While not important to the story the setting of the story in Ireland had a profound effect on some of the questions it poses as any woman brought up as a catholic appears to be affected by the religious aspects. To me I found the gentle trust of the people and the happiness that a baby brings echoed in the village life. I also loved the wonderful descriptions of places so carefully penned by the author I really wanted to see those sights for myself.
Naturally the women take center stage and the reader cannot help being judgmental in some ways. I felt sorry for both women and then started to get annoyed with both as they failed to get on with their lives. For one trapped by deceit, she still pushes her husband away and the other refusing to try for another baby also pushes her husband away. This affects their extended families, the parents, and siblings, leeching the joy of a sister when she has her first baby and tearing families down the middle. It starts to read as a study in how an action can gather such momentum that it cannot stop itself from further damage.
As Joy grows up the damage done to her by isolation becomes more pronounced and the reader wonders if there can possibly be any happy ending to such turmoil of deceit and despair. It's then that parents and in-laws, cousins and dear friends show that love does have a power of it's own to heal some wounds, even though they may be old ones. It's also a strong contender for that old question of nature versus nurture. Who makes or breaks the child?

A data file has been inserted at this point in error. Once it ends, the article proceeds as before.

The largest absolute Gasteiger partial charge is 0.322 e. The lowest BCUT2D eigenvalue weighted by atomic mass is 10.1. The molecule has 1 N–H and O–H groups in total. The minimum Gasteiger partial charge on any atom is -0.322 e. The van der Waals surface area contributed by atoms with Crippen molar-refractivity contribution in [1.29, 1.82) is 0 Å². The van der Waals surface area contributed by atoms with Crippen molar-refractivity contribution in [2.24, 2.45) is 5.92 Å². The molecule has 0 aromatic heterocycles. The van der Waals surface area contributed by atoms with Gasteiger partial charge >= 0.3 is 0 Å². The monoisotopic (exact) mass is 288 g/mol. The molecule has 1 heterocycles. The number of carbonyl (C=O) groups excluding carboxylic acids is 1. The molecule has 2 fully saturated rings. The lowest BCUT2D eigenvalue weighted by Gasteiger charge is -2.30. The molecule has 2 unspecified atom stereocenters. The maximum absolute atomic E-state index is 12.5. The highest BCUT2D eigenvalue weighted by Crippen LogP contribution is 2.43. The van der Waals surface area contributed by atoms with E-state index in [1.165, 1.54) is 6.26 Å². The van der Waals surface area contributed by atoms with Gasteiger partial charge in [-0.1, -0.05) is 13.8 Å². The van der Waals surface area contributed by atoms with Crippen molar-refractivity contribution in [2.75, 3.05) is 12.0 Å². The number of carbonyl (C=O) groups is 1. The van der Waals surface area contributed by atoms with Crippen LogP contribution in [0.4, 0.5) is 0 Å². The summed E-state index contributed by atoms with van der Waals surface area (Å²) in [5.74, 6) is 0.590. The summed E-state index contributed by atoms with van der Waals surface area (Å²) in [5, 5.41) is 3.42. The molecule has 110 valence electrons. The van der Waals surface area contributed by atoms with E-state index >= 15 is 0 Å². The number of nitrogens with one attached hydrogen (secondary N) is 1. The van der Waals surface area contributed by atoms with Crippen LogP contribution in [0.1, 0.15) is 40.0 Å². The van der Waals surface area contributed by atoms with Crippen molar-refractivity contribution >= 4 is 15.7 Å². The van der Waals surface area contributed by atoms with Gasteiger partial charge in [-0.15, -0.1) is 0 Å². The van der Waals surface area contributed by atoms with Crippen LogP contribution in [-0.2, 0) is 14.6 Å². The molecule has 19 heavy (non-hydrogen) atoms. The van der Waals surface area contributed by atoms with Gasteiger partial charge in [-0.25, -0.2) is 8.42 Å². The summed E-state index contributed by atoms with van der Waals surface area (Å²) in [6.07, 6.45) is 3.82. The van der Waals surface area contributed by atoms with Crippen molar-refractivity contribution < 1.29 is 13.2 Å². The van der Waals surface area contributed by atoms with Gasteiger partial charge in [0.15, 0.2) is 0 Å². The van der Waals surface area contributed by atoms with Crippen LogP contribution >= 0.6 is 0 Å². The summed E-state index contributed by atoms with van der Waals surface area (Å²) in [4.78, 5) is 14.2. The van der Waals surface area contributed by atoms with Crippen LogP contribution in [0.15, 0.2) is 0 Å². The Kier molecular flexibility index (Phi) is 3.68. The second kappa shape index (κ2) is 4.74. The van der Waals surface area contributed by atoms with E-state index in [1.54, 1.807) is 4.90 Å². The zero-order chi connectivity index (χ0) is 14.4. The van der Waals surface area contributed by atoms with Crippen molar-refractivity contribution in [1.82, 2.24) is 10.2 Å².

While the story is fairly obvious I have given very little away and there is much to enjoy from the book. Although it might upset some people I found it very sad at times but also very hopeful and uplifting at others. It gave me back some of my faith in human nature and reminded me that while we are parents ourselves, we are always somebody's children before that and the legacy given to us by our parents is never wasted or to be taken for granted. It also reminded me how special it is to be able to give birth to a child and that women who are never allowed that joy can still adopt and love some other person's child more than life itself.
My copy of the book was a library book and I picked it up as a light read along with several thrillers. I'm glad I did, as it's gentle message remains with me two weeks after I read it. Do read it and enjoy some Ahhh moments.
Thanks for reading.
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Summary: One for the Mums & daughters too!